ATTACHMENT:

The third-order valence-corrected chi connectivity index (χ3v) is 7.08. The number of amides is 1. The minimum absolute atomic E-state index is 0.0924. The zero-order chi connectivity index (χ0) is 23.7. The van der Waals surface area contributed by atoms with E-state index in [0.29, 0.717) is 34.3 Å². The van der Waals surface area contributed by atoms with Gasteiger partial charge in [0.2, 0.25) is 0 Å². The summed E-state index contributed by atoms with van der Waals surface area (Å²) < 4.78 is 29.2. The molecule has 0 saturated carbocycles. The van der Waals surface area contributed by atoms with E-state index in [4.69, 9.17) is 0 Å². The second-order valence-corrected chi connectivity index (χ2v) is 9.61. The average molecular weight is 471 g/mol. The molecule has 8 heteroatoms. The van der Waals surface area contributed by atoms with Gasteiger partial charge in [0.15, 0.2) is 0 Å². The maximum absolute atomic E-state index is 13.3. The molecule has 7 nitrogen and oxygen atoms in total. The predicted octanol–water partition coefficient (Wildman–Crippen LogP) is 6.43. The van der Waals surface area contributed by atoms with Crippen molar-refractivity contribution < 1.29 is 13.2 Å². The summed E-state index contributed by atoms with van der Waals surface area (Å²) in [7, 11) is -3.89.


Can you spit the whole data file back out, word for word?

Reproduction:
The third-order valence-corrected chi connectivity index (χ3v) is 7.08. The number of amides is 1. The minimum absolute atomic E-state index is 0.0924. The zero-order chi connectivity index (χ0) is 23.7. The van der Waals surface area contributed by atoms with E-state index in [0.29, 0.717) is 34.3 Å². The van der Waals surface area contributed by atoms with Gasteiger partial charge in [0.2, 0.25) is 0 Å². The summed E-state index contributed by atoms with van der Waals surface area (Å²) < 4.78 is 29.2. The molecule has 0 saturated carbocycles. The van der Waals surface area contributed by atoms with E-state index in [4.69, 9.17) is 0 Å². The second-order valence-corrected chi connectivity index (χ2v) is 9.61. The average molecular weight is 471 g/mol. The molecule has 8 heteroatoms. The van der Waals surface area contributed by atoms with Gasteiger partial charge in [0.15, 0.2) is 0 Å². The maximum absolute atomic E-state index is 13.3. The molecule has 7 nitrogen and oxygen atoms in total. The predicted octanol–water partition coefficient (Wildman–Crippen LogP) is 6.43. The van der Waals surface area contributed by atoms with Crippen molar-refractivity contribution < 1.29 is 13.2 Å². The summed E-state index contributed by atoms with van der Waals surface area (Å²) in [7, 11) is -3.89.